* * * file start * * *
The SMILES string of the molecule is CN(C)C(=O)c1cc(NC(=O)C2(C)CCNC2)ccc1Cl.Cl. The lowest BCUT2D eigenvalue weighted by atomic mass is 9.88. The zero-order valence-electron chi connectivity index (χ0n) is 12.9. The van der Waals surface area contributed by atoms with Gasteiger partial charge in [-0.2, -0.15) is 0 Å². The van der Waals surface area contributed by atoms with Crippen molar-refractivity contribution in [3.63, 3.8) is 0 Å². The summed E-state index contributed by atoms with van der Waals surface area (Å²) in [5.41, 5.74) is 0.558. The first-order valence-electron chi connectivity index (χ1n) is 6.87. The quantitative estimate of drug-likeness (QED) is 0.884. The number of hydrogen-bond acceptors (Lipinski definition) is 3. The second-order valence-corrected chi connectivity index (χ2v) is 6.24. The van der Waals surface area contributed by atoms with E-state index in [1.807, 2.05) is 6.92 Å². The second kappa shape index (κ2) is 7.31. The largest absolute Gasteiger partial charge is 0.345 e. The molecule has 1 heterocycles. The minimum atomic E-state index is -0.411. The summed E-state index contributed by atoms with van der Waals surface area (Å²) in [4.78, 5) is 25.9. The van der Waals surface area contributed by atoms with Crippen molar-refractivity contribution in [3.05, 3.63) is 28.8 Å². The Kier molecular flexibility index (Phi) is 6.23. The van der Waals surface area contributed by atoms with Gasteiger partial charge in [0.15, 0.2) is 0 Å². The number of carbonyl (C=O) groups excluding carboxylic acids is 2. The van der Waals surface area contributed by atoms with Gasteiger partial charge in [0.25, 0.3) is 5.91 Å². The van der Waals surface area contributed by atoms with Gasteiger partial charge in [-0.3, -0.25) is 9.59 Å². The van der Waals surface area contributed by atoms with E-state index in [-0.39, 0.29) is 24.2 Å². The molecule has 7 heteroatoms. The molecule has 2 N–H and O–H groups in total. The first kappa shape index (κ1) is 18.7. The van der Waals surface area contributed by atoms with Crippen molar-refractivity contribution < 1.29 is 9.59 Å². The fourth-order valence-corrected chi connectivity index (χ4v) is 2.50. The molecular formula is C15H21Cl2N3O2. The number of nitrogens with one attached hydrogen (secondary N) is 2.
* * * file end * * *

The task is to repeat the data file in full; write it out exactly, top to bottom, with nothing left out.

The SMILES string of the molecule is CN(C)C(=O)c1cc(NC(=O)C2(C)CCNC2)ccc1Cl.Cl. The lowest BCUT2D eigenvalue weighted by atomic mass is 9.88. The zero-order valence-electron chi connectivity index (χ0n) is 12.9. The van der Waals surface area contributed by atoms with Gasteiger partial charge in [-0.2, -0.15) is 0 Å². The van der Waals surface area contributed by atoms with Crippen molar-refractivity contribution in [3.63, 3.8) is 0 Å². The summed E-state index contributed by atoms with van der Waals surface area (Å²) in [5.41, 5.74) is 0.558. The first-order valence-electron chi connectivity index (χ1n) is 6.87. The quantitative estimate of drug-likeness (QED) is 0.884. The number of hydrogen-bond acceptors (Lipinski definition) is 3. The second-order valence-corrected chi connectivity index (χ2v) is 6.24. The van der Waals surface area contributed by atoms with E-state index in [1.807, 2.05) is 6.92 Å². The second kappa shape index (κ2) is 7.31. The largest absolute Gasteiger partial charge is 0.345 e. The molecule has 1 heterocycles. The minimum atomic E-state index is -0.411. The summed E-state index contributed by atoms with van der Waals surface area (Å²) in [4.78, 5) is 25.9. The van der Waals surface area contributed by atoms with Crippen molar-refractivity contribution in [3.05, 3.63) is 28.8 Å². The Kier molecular flexibility index (Phi) is 6.23. The van der Waals surface area contributed by atoms with Gasteiger partial charge in [0.15, 0.2) is 0 Å². The number of carbonyl (C=O) groups excluding carboxylic acids is 2. The van der Waals surface area contributed by atoms with Gasteiger partial charge in [0.25, 0.3) is 5.91 Å². The van der Waals surface area contributed by atoms with Gasteiger partial charge in [-0.3, -0.25) is 9.59 Å². The van der Waals surface area contributed by atoms with E-state index in [-0.39, 0.29) is 24.2 Å². The molecule has 7 heteroatoms. The molecule has 2 N–H and O–H groups in total. The first kappa shape index (κ1) is 18.7. The van der Waals surface area contributed by atoms with Crippen molar-refractivity contribution < 1.29 is 9.59 Å². The fourth-order valence-corrected chi connectivity index (χ4v) is 2.50. The molecular formula is C15H21Cl2N3O2. The number of nitrogens with one attached hydrogen (secondary N) is 2.